Claire Maxwell F.C.Inst.L.Ex. is a fully accredited member of Solicitors for the Elderly and Dementia Friends Champion and has recently joined THW Ltd in our private client department. In light of the current situation, Claire has considered the issues that may affect your ability to manage health and finance decisions if you are ill or having to self-isolate.
Claire writes: “While the
situation with Coronavirus is undoubtedly improving, the impact of social
distancing, self-isolation or a stay in hospital, all have the potential to
make it much more difficult to manage your affairs. Whilst friends and family
will undoubtedly pitch in during these difficult times, there are some
decisions which, under English law, we can only normally make for ourselves.
Here is a non-exhaustive list of some of these activities:
- Opening or closing a bank account
- Moving money between accounts, including to pay bills
- Collecting pensions and benefits
- Deciding where to live and selling, buying, renting or leasing property, including renewing or ending a tenancy
- Arranging and consenting to medical treatment and care
- Managing a company of which you’re a director
- Managing a trust of which you’re a trustee
As a result of Covid-19 a lot of people are now asking whether they can legally delegate any of these decisions to a friend, family member, or even a professional such as a solicitor. It is understandable that during such a time considerations about finances and/or health and care decisions are at the forefront of our minds.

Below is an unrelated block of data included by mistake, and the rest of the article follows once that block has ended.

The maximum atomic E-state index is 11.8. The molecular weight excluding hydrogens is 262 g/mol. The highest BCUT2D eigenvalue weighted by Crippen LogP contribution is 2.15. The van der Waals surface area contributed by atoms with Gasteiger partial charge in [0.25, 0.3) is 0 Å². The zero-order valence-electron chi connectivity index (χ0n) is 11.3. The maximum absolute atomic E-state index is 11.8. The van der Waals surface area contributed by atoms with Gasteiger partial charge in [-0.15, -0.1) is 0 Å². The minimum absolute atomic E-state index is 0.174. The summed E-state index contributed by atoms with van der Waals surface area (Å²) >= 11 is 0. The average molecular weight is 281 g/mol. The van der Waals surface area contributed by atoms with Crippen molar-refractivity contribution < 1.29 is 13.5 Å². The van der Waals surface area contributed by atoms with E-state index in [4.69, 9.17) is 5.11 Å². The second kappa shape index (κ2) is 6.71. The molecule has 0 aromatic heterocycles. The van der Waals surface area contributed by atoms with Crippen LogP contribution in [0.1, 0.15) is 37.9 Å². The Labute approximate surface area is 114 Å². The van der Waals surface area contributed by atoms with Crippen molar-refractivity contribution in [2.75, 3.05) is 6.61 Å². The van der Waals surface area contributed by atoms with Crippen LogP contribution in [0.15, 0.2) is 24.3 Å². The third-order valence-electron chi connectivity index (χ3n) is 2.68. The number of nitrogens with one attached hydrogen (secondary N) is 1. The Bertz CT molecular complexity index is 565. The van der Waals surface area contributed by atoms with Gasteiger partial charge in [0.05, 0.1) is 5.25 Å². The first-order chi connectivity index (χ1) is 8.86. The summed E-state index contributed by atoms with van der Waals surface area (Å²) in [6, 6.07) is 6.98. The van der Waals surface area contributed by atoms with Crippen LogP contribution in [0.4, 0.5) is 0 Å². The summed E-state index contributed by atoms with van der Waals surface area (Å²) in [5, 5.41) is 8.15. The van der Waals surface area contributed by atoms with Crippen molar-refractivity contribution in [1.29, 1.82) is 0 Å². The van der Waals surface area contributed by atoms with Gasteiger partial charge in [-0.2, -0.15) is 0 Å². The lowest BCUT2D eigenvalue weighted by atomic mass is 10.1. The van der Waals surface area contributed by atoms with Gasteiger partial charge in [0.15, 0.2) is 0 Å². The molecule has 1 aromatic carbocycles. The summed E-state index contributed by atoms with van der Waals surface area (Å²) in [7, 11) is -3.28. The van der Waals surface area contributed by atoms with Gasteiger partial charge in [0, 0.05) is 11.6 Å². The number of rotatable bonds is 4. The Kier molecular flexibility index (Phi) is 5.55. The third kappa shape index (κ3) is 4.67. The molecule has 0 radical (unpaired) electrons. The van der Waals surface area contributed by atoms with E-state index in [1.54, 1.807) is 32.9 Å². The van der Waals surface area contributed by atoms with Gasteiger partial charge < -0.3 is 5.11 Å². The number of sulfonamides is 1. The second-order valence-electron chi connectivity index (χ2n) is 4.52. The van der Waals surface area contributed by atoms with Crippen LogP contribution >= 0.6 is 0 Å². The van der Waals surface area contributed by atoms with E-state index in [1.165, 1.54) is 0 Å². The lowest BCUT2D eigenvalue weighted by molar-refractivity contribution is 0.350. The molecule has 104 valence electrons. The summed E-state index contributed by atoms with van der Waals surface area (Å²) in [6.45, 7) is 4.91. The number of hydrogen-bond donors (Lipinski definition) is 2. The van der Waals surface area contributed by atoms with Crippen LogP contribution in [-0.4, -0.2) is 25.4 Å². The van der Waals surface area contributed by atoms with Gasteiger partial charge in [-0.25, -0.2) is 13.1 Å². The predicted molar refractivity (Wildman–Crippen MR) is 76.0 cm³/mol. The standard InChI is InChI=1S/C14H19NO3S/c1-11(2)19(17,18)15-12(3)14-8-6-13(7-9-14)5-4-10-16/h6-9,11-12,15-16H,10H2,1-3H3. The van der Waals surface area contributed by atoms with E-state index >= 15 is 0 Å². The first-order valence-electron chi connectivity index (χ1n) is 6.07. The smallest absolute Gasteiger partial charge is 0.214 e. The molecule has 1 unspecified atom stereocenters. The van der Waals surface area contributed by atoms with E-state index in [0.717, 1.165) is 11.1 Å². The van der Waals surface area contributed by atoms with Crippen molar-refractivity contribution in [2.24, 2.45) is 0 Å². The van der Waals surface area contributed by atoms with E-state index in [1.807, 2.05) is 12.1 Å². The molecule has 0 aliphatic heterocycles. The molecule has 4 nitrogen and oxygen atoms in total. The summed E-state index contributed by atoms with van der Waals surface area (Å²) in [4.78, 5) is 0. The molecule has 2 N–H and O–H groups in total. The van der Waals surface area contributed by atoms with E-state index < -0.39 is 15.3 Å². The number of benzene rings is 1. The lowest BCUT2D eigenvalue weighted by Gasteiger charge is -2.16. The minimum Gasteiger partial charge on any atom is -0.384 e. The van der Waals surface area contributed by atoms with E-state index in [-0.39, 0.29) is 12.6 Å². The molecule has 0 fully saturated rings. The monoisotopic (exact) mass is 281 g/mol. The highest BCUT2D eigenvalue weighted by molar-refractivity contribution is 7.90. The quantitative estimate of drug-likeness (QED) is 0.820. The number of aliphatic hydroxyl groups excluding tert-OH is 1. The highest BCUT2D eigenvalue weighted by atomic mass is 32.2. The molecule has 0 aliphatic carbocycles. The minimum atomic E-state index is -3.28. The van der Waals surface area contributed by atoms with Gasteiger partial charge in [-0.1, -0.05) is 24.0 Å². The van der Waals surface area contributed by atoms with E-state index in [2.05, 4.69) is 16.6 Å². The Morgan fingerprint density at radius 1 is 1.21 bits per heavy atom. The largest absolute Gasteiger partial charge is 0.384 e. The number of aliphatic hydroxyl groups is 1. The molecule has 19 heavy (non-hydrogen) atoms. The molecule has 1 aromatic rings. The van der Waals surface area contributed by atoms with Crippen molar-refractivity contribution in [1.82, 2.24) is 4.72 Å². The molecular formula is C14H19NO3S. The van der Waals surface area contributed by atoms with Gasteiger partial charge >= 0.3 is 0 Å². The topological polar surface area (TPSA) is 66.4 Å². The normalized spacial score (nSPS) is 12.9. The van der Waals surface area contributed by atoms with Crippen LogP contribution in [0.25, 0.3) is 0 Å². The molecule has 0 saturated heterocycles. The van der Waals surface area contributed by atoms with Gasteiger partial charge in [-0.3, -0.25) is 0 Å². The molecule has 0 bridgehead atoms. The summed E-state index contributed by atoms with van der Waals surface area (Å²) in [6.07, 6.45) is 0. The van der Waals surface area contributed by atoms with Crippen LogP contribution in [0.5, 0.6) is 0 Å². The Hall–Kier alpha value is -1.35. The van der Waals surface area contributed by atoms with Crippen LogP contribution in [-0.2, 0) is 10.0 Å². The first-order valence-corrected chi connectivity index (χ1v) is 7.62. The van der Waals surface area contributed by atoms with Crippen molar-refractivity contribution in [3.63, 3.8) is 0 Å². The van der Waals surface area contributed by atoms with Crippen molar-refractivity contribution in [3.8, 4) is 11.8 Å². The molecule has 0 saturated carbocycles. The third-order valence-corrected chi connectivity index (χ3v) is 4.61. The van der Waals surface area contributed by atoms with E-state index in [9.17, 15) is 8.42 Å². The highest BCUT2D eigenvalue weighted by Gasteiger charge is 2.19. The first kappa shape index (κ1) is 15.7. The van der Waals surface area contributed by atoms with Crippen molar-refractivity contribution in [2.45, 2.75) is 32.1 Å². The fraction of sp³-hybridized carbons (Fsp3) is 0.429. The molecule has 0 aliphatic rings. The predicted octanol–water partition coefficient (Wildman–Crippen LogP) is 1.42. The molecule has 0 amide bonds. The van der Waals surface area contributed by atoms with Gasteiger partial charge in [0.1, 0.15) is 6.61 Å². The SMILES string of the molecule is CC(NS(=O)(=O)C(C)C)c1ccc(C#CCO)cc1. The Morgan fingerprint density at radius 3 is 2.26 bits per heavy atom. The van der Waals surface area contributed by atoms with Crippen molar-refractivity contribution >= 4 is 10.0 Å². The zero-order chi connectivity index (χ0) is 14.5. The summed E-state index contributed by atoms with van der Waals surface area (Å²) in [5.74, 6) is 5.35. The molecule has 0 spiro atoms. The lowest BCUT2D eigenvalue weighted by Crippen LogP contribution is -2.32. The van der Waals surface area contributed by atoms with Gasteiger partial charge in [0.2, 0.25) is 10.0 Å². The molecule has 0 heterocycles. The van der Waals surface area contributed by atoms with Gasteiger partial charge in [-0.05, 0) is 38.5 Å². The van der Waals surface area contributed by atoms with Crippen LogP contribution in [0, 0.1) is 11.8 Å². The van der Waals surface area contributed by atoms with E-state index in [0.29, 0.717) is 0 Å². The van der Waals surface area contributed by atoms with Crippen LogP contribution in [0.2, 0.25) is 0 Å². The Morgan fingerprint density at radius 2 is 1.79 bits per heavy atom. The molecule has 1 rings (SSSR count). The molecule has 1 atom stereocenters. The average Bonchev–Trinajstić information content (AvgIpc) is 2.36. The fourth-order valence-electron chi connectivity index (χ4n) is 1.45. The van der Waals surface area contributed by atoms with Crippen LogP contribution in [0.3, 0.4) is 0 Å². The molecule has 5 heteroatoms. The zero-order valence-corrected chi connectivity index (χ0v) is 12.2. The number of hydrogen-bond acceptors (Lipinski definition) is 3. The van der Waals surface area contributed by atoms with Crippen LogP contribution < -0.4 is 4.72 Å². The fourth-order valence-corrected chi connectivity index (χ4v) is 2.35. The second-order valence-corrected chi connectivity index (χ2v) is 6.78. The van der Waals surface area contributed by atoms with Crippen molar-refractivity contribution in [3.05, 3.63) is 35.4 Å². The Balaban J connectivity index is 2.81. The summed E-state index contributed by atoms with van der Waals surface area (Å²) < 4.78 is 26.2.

A practical solution to this issue is a power of attorney – a legal document that delegates some or all of your decision-making powers to someone else so they can act on your behalf. You can create different powers of attorney to allow someone else to make business and financial decisions for you, or health and welfare decisions.
We have put together some information below on powers of attorney, which we hope will help if you are worried about managing your affairs during the coronavirus epidemic and indeed going forward”
Powers of attorney for finance and business decisions during the coronavirus epidemic
You may be concerned about the ability to run your business while still complying with the Government’s latest instructions to “stay alert”.
For example, you may be able to work safely at home, but you face a practical issue in arranging for documents to be signed. Alternatively, you may be self-isolating and worried about the ability of a family member being able to assist you with your finances and liaise with the bank on your behalf.